“The peanut oil that Nutella contains goes through a hot-solvent extraction process which takes out all the proteins and you are left with pure peanut oil which is generally non-allergenic. Only oil prepared by the hot solvent extraction process that is commonly used in the United States is known to be free of protein. But, of course, please consult your doctor about any health concerns you may have.”

In other words, it was highly processed and contained loads of trans-fats. Furthermore, there was little to none of the original nutrients of the raw peanut oil left in it. It was an industrial product that should not be in the human body.

The website graphics displayed soccer kids happily eating Nutella spread on various breakfast items. The website also featured several animated graphics. These graphics were showing loads of hazelnuts pouring into a jar of Nutella.

The issue of sugar and fat were not addressed at all!

The marketing was misleading to say the least.

From 2007 to 2009

In 2007, the company changed the “Nutritional Information” tab on their navigation menu. It became “Delicious Fact”.  The change occurred between April 8 and May 9.

They no longer disclosed the ingredients of Nutella on their website. The company stopped showing a picture of their nutritional information panel.

At the same time, they added this question and the corresponding answer to their FAQ.

I like to eat Nutella out of the jar with a spoon. Is that OK?

“While we agree that the creamy, chocolaty, hazelnut taste of Nutella is delicious all by itself, we suggest not to “double dip,” as it reduces the shelf life of the product.”

In 2008, all the snapshots of the Nutella USA website showed no nutritional information. Many of the misleading marketing statements used in previous years were gone.

For example, this one below was missing. In fact it disappeared from their website in August-September, 2002.

Tell me about the ingredients found in Nutella.

“Nutella is made with over 50 hazelnuts in a 13 oz. jar. Most dieticians agree that nuts provide essential vitamins and minerals to the daily diet. Nutella contains 1½ cups skim milk in every 13 oz. jar. Not only is skim milk lower in fat than regular milk but it contains the same amount of calcium, protein and vitamins A & D to build strong bones. The cocoa in Nutella is naturally low in fat and just a touch of it gives Nutella its creamy, smooth chocolaty taste.”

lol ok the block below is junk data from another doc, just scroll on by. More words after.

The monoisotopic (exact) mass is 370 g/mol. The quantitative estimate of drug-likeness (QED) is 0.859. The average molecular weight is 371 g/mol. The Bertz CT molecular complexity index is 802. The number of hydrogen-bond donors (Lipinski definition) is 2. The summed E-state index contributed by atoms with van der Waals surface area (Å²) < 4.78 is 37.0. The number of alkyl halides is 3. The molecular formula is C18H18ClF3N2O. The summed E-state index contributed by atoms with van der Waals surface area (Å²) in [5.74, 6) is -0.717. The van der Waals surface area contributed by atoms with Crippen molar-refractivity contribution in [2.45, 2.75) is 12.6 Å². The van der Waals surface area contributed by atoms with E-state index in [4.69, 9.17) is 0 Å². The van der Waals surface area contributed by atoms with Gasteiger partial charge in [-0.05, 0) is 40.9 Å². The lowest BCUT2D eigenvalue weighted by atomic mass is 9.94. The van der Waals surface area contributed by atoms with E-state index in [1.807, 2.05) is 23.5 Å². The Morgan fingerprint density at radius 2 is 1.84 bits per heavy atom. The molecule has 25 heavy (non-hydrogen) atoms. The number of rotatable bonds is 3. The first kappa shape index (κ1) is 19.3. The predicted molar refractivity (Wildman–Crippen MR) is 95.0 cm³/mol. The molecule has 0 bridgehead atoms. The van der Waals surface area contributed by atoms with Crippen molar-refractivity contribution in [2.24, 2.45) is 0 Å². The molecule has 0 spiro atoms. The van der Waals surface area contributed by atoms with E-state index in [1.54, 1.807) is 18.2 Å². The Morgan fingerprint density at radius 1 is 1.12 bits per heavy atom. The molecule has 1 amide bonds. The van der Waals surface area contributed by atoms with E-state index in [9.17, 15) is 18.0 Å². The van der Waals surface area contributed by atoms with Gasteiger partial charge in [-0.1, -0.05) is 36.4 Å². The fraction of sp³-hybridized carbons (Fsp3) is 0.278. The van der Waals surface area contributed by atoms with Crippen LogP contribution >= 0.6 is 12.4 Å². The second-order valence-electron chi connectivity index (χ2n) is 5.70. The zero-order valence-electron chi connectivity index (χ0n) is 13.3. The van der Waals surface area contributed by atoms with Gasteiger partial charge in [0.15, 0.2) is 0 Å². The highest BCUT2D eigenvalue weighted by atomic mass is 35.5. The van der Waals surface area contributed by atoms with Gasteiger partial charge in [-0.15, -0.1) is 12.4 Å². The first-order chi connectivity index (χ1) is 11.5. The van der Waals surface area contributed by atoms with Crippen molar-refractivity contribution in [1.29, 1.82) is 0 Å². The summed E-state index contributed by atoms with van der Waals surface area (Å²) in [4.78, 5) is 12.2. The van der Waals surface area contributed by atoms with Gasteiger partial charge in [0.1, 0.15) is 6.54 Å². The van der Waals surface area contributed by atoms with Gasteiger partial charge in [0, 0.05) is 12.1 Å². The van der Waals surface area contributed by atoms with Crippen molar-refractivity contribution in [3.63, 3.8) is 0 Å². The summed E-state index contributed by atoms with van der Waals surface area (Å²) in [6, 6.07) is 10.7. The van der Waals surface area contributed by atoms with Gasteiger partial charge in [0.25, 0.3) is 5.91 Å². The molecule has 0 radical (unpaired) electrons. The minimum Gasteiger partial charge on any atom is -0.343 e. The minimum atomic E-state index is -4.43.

The word “modified” as in “modified palm oil” did not escape consumers' attention. Thus, they added a FAQ question.

Is the modified palm oil in Nutella hydrogenated?

The answer they gave initially was the following.

“No. The modified palm oil is a mix of the liquid and solid oil naturally extracted from the fruit of the palm. The mix is adjusted to assure the best consistency for easy spreading. The process also reduces the level of saturated fat.”

From 2010 to 2016

In 2010, they changed this answer to this one.

“No. The palm oil is naturally extracted from the fruit of the palm. This palm oil is adjusted to assure the best consistency for easy spreading by reducing the level of saturated fat.”

The second answer softens the fact that it is highly processed.

Between January 8 and February 25, 2009, the company added a “Nutrition” link back to their navigational menu. They changed “modified palm oil” to “peanut oil and partially hydrogenated peanut oil”. So, they got rid of the word “hydrogenated” because people had caught on by then that it meant trans-fat. They were required to list trans-fat on the label if it contained more than 1 gram of hydrogenated oil.

Consumers have still not caught onto to the fact that “modified palm oil,” was as bad as trans-fat. It is highly processed which removes virtually almost all the nutrients from palm oil.

nutella - mother preparing breakfast for kidsIn 2011, the company did their best to hide their nutritional details on their website. They started an elaborate campaign to talk about how important breakfast was for kids.

This campaign showed how helpful Nutella was to moms.  It was so difficult to get kids to eat healthy foods and Nutella could get them to eat them.

They quoted research studies and what dietitians said about breakfast. They concluded with this sentence.

“After all, the ‘best' breakfast is the one that will be eaten!”